New documentary of Birgit Nilsson reminds us of what we had—and can still treasure
I’ve spent most of my life believing that Birgit Nilsson was the greatest Wagnerian soprano of my lifetime. A 2018 Unitel DVD, “Birgit Nilsson: A League of Her Own,” (distributed by Naxos), gives ample evidence to even make the argument she might have been the greatest opera singer ever.
My sole encounter of her artistry in person admittedly came at an impressionable age; it was December 1972 at the Metropolitan Opera. I was a senior in high school, and I was already under the spell of both Wagner and Nilsson’s unparalleled instrument. Karl Bohm conducted (as my music teacher had predicted, he got a standing ovation before a single note had been played). When the final curtain fell on Tristan und Isolde, I glanced at my watch: 11:45. When the ovations finally ceased, I looked again: 12:05 a.m.
Given $100 for a record buying spree as a graduation gift the following June, the bulk of it added Solti’s “Ring” cycle (with Nilsson as Brunnhilde, of course) and Bohm’s Tristan, also with Nilsson. As treasured as those recordings have been, the memory of her at the Met that night rings true with one of the pithiest quotes in the DVD, attributed to musicologist Jurgen Kesting: “Listening to Nilsson on recording is like driving a Porsche in your backyard.”
Which doesn’t mean of course that we can’t listen and adore records and videos (especially since that’s all we have now!). But what struck me in this documentary was how little I knew of her Italian repertoire (other than Turandot). Moreover, I was ignorant of her upbringing and early career. Born on a farm in southern Sweden, her father encouraged his daughter’s gift—to a point. Though trained to become a future farmer’s wife, Nilsson prayed “Please, Lord, let me become a singer.” She managed to get to the Royal Academy in Stockholm in 1941 (age 23). Even at that point she had some indifferent instruction, and miraculously discovered the foundation of her remarkable technique on her own.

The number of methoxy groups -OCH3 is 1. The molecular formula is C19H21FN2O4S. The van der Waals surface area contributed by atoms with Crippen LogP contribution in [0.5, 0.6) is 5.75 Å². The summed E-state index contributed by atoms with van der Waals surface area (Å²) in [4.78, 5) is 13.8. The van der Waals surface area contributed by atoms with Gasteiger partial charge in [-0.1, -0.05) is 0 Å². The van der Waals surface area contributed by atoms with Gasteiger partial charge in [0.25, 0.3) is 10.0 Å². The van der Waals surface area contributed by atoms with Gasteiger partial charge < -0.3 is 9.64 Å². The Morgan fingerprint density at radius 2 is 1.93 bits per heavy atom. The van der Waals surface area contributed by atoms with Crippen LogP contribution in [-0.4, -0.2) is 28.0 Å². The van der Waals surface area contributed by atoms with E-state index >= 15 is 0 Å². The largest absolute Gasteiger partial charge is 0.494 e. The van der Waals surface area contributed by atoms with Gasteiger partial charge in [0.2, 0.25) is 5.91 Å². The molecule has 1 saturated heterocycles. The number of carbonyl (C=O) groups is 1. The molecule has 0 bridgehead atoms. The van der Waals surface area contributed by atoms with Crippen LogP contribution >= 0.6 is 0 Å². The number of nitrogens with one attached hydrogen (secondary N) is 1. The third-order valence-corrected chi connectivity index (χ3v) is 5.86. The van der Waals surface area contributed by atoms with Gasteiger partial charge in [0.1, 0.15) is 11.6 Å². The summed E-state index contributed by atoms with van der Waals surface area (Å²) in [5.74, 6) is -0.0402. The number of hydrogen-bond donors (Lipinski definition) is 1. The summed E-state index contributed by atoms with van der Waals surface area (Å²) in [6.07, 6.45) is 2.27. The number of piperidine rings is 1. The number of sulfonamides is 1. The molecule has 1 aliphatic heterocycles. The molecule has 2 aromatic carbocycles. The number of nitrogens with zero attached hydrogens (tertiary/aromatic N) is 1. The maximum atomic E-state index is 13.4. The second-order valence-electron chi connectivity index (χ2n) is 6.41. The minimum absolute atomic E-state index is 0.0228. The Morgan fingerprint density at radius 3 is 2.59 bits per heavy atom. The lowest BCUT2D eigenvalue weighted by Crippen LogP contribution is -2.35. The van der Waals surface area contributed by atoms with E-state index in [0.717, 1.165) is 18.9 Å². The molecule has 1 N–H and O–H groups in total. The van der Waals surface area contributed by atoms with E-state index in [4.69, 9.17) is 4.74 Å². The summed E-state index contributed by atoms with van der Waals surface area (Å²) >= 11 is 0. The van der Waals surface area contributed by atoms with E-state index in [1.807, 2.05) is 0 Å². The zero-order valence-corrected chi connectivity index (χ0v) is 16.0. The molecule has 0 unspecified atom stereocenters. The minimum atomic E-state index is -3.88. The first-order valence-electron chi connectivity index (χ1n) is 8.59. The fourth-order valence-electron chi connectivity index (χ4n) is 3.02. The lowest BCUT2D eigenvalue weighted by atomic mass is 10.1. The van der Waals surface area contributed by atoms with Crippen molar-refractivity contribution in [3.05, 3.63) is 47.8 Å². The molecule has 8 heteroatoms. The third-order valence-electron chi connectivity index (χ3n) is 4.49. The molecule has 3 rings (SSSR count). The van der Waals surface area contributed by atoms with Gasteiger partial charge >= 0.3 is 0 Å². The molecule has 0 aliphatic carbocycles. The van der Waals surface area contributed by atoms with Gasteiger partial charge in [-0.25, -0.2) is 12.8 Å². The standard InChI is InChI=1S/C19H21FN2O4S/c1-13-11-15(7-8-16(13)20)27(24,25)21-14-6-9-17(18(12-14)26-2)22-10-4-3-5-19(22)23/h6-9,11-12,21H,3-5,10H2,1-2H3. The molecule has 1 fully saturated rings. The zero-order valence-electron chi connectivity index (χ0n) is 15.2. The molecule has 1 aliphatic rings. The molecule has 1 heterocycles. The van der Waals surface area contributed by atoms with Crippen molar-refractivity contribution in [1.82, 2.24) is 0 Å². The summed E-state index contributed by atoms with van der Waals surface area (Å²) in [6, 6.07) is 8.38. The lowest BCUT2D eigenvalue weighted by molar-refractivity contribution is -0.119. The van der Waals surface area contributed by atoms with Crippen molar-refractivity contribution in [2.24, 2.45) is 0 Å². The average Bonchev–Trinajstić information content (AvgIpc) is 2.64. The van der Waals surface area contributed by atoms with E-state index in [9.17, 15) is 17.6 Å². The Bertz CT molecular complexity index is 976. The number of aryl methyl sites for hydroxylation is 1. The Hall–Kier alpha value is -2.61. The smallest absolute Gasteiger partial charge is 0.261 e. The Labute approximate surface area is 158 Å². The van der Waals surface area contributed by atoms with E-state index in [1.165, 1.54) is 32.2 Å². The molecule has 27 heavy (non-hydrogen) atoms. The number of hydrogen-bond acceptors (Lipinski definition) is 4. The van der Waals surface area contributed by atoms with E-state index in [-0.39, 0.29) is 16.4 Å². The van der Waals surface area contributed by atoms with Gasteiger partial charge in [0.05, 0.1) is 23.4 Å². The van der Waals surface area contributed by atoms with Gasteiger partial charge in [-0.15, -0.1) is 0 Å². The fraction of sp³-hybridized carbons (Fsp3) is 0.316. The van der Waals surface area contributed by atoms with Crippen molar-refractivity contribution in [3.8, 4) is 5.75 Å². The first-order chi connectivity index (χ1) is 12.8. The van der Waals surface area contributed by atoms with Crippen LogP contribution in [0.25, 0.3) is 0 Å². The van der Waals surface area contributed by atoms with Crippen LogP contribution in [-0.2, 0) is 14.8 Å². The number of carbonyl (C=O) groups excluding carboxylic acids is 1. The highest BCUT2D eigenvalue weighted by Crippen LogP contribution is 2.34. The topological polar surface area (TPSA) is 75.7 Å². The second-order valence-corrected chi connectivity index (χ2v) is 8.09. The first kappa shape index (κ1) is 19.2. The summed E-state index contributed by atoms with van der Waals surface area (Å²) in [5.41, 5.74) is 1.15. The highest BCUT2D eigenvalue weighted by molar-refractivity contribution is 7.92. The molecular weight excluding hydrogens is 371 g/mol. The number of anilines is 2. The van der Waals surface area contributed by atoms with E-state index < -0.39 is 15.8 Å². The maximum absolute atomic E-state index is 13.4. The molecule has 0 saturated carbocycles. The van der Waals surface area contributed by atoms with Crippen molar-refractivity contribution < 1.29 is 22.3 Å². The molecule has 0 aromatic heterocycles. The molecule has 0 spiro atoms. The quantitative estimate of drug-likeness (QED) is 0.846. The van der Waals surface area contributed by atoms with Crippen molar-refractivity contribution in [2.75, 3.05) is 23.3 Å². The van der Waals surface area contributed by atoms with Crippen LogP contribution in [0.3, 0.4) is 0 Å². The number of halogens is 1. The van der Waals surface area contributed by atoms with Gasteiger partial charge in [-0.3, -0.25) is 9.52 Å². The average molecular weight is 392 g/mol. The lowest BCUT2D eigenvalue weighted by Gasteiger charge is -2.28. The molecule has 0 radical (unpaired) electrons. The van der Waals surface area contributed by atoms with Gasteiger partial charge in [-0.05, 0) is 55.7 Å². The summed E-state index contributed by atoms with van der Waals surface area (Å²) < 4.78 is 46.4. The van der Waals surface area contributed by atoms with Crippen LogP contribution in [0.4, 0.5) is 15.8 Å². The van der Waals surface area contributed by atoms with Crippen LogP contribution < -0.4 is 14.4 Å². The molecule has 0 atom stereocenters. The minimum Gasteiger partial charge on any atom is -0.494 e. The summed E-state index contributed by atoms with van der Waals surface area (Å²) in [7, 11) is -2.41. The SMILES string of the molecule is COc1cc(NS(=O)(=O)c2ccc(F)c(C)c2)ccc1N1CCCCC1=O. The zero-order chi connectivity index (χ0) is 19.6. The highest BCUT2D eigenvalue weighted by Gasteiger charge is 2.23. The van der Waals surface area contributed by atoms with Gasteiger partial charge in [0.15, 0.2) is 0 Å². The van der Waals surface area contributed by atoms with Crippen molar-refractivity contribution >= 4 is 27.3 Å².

Perhaps the most special quality of this disc is the plethora of clips from interviews with the BBC and various Swedish television appearances. We have ample opportunity to really get to know the warm woman whose integrity offstage equaled her artistry.
We are also treated to plenty of great insights into places like the Bayreuth Festival—not to mention singers such as Placido Domingo, Franco Corelli, Christa Ludwig and Marilyn Horne. Then there are the conductors: Solti, who she deeply appreciated for his attention to details such as rhythm, Karl Bohm with whom she triumphed at the Met and in Vienna…and her arms-length relationship with Herbert von Karajan.
In one of the Swedish television appearances, Nilsson begins by saying she just never understood why Karajan should be treated differently than anyone else—but she was one of the few artists who would stand up to him. Describing a rehearsal she recalled, “He said, ‘Frau Nilsson, do that again, but this time with heart. The heart is where your wallet is.’ ‘Then at least we have one thing in common,’ I replied…He wanted to control everything. Too bad. A great artist, but a small human being. What can you do?”
She enjoyed a long and happy marriage with a veterinarian turned businessman, and never lost touch with her roots. Near the end of her life she established the Birgti Nilsson foundation, which would give occasional prizes (of one million dollars—the single largest gift in the arts according to the documentary) to musicians or ensembles in outstanding achievement of the highest performance standards and that have made a major contribution to music history. She insisted that she choose the first recipient, but that it not be revealed until at least three years after her death. In 2009, Placido Domingo received the first award, and used the money to name two more prizes in his own Operalia competition, specifically for Wagnerian singers, and in Nilsson’s name.
The bucolic farm where Nilsson grew up is now a museum/special event venue, and she was buried next to her parents at the nearby church where she sang off and on for over seventy years. But she belonged to the world, and this new documentary makes her memory and the testimony of her achievements all the more precious.